A man holds a new Apple iPhone 5S next to his iPhone 5 at an Apple Store at Tokyo's Ginza shopping district

HP’s annual two-day Mobile Pwn2Own competition came to a close this afternoon, with a group of veteran security researchers and other competitors able to compromise several flagship smartphones across the top-three mobile operating systems: Android, iOS and Windows Phone. The devices that were exploited include the iPhone 5s, Samsung Galaxy S5, Nexus 5, Amazon Fire Phone and Nokia Lumia 1520.

The first day of the competition was highly successful, with five teams, five targeted devices and five successful attempts. A total of nine bugs were discovered and immediately disclosed to and confirmed by the Zero Day Initiative, in order for smartphone vendors to patch their mobile operating systems to close vulnerabilities that allow for things like the iOS 8 untethered jailbreak Pangu and malware attacks.

A team of South Korean competition veterans were able to come across a two-bug combination in iOS that compromised the iPhone 5s through the Safari browser. One of the bugs was able to execute a full Safari sandbox escape, making it possible for the security researchers to gain full control of the system. The security flaw was immediately disclosed to Apple by the Zero Day Initiative.

HP Pwn2Own 2014

The second contest involved two successful attempts against compromising the Samsung Galaxy S5. The first vulnerability, which “used NFC as a vector trigger a deserialization issue in certain code specific to Samsung,” was discovered by Japan’s team MSBD on day one of the competition. Jon Butler of South Africa’s MWR InfoSecurity also hacked the Samsung Galaxy S5 with an NFC focus.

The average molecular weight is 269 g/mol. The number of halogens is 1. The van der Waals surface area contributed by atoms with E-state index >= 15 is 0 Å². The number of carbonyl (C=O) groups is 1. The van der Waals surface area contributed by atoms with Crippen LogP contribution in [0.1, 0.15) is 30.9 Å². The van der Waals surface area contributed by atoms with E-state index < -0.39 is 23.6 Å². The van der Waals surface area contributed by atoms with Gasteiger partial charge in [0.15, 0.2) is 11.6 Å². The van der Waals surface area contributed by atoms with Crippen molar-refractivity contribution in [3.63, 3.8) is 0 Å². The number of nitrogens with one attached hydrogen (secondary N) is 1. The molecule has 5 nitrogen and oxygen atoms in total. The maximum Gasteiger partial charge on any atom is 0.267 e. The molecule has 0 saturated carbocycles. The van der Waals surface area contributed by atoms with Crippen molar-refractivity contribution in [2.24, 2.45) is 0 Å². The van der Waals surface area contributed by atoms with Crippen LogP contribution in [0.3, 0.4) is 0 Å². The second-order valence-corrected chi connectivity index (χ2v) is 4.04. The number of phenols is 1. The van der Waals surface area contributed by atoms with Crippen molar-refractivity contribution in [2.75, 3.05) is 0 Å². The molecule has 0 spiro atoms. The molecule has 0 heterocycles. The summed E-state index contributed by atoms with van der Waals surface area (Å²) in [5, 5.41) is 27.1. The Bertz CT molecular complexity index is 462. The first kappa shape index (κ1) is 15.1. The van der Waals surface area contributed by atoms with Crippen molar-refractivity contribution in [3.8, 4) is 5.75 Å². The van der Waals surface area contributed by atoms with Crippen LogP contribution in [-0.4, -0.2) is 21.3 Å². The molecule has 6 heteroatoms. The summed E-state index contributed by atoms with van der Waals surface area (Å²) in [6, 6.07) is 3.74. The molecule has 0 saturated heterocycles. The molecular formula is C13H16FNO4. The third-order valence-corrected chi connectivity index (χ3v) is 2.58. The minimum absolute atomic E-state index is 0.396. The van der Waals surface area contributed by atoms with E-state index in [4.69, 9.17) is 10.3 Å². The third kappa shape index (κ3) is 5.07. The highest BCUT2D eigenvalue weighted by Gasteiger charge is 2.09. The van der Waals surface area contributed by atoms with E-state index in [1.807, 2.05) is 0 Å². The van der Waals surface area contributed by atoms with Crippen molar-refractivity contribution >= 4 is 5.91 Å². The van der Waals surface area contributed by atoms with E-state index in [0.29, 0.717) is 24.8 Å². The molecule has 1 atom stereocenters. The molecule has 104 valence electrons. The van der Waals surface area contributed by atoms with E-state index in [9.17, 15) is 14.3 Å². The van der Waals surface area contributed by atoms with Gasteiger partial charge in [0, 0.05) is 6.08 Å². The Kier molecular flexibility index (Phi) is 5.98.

Later during the first day of competition, Adam Laurie from UK’s Aperture Labs stepped up his game with a two-bug exploit for the Nexus 5 that involves NFC capabilities. The security bug demonstrated a way for the Nexus 5 to force Bluetooth pairings between two smartphones, presenting a myriad of privacy and security issues if one of the users is a malicious attacker.

The first day was rounded off with a three-bug exploit targeting the Amazon Fire Phone’s web browser by the three-man MWR InfoSecurity team of Kyle Riley, Bernard Wagner, and Tyrone Erasmus. Amazon’s Fire Phone is based on the proprietary Fire OS operating system that is distributed as a fork of Android 4.2.2 Jelly Bean.

The second day of competition was not as successful, given that competitors were only able to obtain partial attacks on the Android and Windows Phone platforms. Competitor Nico Joly tackled the Lumia 1520 with an exploit aimed at the smartphone’s web browser, but was only able to exfiltrate the cookie database and could not break the sandbox to gain full access to the system.

Meanwhile, the final competitor of the second day and event altogether, Pwn2Own veteran Jüri Aedla, was able to present an exploit that involved utilizing Wi-Fi on his Nexus 5 running Android. As with Joly before him, however, Aedla was unable to elevate his system privileges higher than their original level. Afterwards, the event officially came to a close.

Mobile Pwn2Own is a recurring event that resumes at CanSecWest next spring.

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